Dionne Warwick, legendary recording artist, comes this way Sept. 10 along with other distinguished local and national guests for a ground-breaking ceremony and private reception for the new Black Ensemble Theater Cultural Center, 4440 N. Clark.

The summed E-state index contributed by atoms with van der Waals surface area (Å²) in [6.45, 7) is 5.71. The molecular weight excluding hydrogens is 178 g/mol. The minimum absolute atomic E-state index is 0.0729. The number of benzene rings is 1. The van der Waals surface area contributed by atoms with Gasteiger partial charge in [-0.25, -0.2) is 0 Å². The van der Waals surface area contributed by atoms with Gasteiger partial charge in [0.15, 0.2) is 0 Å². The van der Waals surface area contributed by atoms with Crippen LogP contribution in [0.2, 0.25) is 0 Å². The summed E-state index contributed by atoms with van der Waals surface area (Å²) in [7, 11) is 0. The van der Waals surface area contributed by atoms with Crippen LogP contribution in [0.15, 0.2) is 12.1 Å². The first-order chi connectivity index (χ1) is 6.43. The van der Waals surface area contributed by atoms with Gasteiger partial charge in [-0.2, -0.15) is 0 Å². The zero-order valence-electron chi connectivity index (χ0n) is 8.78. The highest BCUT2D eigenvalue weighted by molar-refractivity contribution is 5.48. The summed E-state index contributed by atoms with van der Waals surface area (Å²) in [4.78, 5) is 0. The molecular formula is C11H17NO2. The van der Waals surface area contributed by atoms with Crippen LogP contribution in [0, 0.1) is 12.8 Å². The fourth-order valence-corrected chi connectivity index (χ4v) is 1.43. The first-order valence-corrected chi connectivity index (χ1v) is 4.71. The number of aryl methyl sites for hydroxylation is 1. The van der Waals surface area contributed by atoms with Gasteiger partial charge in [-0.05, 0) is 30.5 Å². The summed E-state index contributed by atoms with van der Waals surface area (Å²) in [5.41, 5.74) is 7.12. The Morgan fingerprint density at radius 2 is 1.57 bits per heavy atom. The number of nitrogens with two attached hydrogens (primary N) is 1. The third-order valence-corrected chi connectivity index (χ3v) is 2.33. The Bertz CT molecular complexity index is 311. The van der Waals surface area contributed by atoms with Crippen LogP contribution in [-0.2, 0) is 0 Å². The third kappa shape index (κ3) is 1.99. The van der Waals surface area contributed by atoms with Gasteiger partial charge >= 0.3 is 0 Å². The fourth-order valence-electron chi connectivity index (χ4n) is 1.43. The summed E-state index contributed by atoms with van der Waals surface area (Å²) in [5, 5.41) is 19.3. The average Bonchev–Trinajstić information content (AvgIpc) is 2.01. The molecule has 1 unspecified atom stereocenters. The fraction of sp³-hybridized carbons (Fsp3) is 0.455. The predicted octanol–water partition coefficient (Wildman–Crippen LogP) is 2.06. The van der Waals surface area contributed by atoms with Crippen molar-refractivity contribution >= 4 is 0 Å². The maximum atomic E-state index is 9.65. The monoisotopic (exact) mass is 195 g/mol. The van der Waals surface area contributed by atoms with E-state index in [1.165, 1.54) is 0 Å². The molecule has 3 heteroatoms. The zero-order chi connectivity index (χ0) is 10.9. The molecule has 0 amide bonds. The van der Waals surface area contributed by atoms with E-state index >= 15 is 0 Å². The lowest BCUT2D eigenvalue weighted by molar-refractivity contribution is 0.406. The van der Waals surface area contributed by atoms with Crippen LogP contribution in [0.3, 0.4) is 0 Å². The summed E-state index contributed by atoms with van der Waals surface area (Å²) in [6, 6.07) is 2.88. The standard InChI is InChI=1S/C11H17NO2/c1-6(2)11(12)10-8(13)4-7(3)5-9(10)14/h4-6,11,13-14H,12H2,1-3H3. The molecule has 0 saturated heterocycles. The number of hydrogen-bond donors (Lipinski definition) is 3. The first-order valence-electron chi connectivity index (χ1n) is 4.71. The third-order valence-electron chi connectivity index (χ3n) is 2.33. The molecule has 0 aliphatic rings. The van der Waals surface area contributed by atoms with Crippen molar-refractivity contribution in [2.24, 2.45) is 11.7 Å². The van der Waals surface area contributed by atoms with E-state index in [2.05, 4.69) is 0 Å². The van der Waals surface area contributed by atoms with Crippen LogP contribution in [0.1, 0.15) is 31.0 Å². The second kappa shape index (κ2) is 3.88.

For Openers – Dionne Warwick, legendary recording artist, comes this way Sept. 10 along with other distinguished local and national guests for a ground-breaking ceremony and private reception for the new Black Ensemble Theater Cultural Center, 4440 N. Clark. Film star Harry Lennix will be the celebrity emcee; among others on hand for the long-awaited momentous occasion: Gov. Pat Quinn, Mayor Richard Daley, Ald. Helen Shiller and Jackie Taylor, BET’S founder and executive director. Three to Get Ready! ¼¼– A trio of hubby-wife duos, Spike Lee and Tonya Lewis Lee, Susan Taylor and Kephra Burns, along with Madeliene Moore Burrell and Tom Burrell, join with James Cuno, director and president of The School of the Art Institute of Chicago, as honorary chairs of “An Evening With the HistoryMakers,” its 10th anniversary gala on Nov. 20 in AIC’s Modern Wing at 280 S. Columbus Dr. To date, also confirmations to appear on the $500 per person ticket benefit have been received by Nikki Giovanni, Gwen Ifill, Bebe WInans, Cathy Hughes, Melba Moore, Earl Graves, Denyce Graves and several others. Theme for the evening is COMMIT: Telling American Stories … Celebrating Our Future. This simple call to action challenges supporters, volunteers and sponsors to COMMIT their time, COMMIT their resources and COMMIT their dollars to help grow the collection which currently houses 7,000 hours of African American testimony. That evening, HistoryMakers will also be collaborating with various youth groups including Street Level Youth Media and Digital Youth Network to begin to bridge the gap between the old and young. The program begins promptly at 6:30 p.m.; no entry after 6:30 p.m. For more, contact Julieanna Richardson, at The HistoryMakers, 1900 S. Michigan Ave., Chicago, IL 60616, (312) 674-1900, (312) 674-1915 (fax). Hats Off – to James Reynolds Jr., co-founder, chair and CEO of Loop Capital Markets, a global investment firm based here in Chicago, whoisthisclosetobecoming a member of the board of the Chicago Housing Authority, and if the City Council approves Mayor Richard M. Daley will appointed Reynolds the board chair. “One of my highest priorities as Mayor has been to lead the transformation of our old, isolated public housing into vital communities where residents of mixed incomes live together in neighborhoods with good schools, jobs, shopping and housing,” Daley said in a City Hall news conference last week. In 1999, CHA launched the Plan for Transformation, which committed to demolish the unfit housing in the system and replace it with 25,000 new or rehabilitated units. Since then, the city has have invested more than $3 billion in public and private resources in the effort and are now more than 70 per cent of the way toward reaching that goal, Daley said. “I believe we have established a model for other cities seeking to create large-scale change in public housing and in entire neighborhoods, but there is much more to do,” Daley commented. “Today, to keep that progress going, I am announcing the appointment of James Reynolds as a member of the CHA Board of Commissioners. If the City Council approves the appointment, I will then name Jim CHA board chairman,” he said. Reynolds grew up in the Englewood neighborhood and is a graduate of Holmes Elementary and Chicago Vocational High Schools. In addition to his role at Loop Capital Markets, Reynolds has long been active in community affairs. He’s is a board member of the Chicago Alliance to End Homelessness, Chicago United, Chicago Symphony Orchestra, The Lyric Opera of Chicago, The University of Chicago Hospitals and The University of Chicago Laboratory Schools. Additionally, he serves as chair of the board for the Chicago Urban League, as a member of the Advisory Board of the Levy Institute/Kellogg School of Management at Northwestern University and a member of the CFA Institute. Newsy Names – Cynthia Washington, associate director at the American Hospital Association, receives the coveted Freeing the Human Spirit Award “for volunteer excellence” on Sept. 12, 4 – 7 p.m., during Habilitative Systems’ “Caribbean Jazz with Pizzazz” fundraiser at the South Shore Cultural Center. On the agenda: Carl Brown, reggae artist, and band, jerk chicken, access to Lake Michigan, dancing, incredible raffle prizes and more. Washington, re-elected to a third term as the first female board chair of HSI, was recently appointed to the Chicago Commission on Human Relations Advisory Council on Women and serves on the board of the National Association of Health Service Executives. For tickets ($100 in advance; and $75 on the day of), contact Sharon Moreland, (773) 854-8313. Suggested attire: casual black and/or white … Derrick and Yvette Moyo Gillard celebrated their fifth-month anniversary on Friday before traveling south on their second honeymoon to South Beach, Fla. on Wednesday. From there, Derrick heads to Nordstrom’s northwest headquarters in Seattle and Yvette, celebrated co-founder and owner of Real Men Cook and a health and fitness expert, may meet a new client, O’Neal Hampton, at the CBC (Congressional Black Caucus) Weekend in Washington, DC … Happy b’day to Jan Michelle Hooks, Wendell Hutson and his wife, Maizelle, Velma Wilson, Tahjma Hall, Denise Jordan Walker, Cong. Danny Davis (7th), Dorothy Brown, John Conrad, Nicole Jones, Stella Reid, Yvonne Moore Smith, Deborah Crable, Don Doty, Cynthia (“CJ”) Maddox, Faune Evans, Chester Singleteary, Rael Jackson, La’Keisha Gray-Sewell, Erika Summers, Fred Miller, Verna Watts Shannon and Valencia Ross … Seventh Ward residents are finding their community somewhat besieged by “Darcel Beavers – I’m Baaack!!!!!!“ literature, apparently referring to her wish to return to the political arena as an aldermanic candidate. The seventh ward hot seat was once owned by her astute dad, Bill, who relinquished it for a successful run for a Cook County Commissioner’s position … A fave friend and neighbor, Mavis Staples, with back-up vocals by sister Yvonne, plays the trendy Sausalito Art Festival in northern California on Tuesday, and on the following night they turn up as guests on Jay Leno’s Tonight Show on NBC-TV … Curtain Call! ¼¼-– Blues for an Alabama Sky, Pearl Cleage’s beautiful, insightful, funny, stick-to-your-soul drama with the Harlem Renaissance as its backdrop, is playing through Sept. 19 at the Theatre Building, 1226 W. Belmont. Set in the 1930s during the Harlem Renaissance, the play looks at the lives of five friends: a gay costume designer, a Cotton Club jazz singer, a young feminist, Harlem’s own Negro doctor, and a southern heart throb new to the big city. As the friends pursue their dreams of love, fame, and freedom, their hopes are challenged by the clash of 1930’s Harlem; and are confronted with issues of religion, economics and sexuality. The Harlem Renaissance is a time that is rich with culture, music, and most of all dreams. The great depression has just hit and jobs are scarce. Cleage paints the picture of these times and succinctly captures the trials, love, struggles and even the rich music of the era. Despite "letting the good times roll," when religion, murder and sexual preferences are crossed, tensions arise in this must-see drama. Cleage’s poetic approach is sure to speak to everyone regardless of nationality, sexual orientation, or socioeconomic status. Her words will reach in and touch your heart while they take you back to the 30s, sitting in a brownstone in Harlem, sipping champagne and awaiting a call from Josephine Baker herself. Showtimes: Thursdays-Sundays, 8 p.m., $25 ($20 for seniors and students); Sunday matinees, 2:30 p.m.; call (773) 327-5252 for tickets. Copyright 2010 Chicago Defender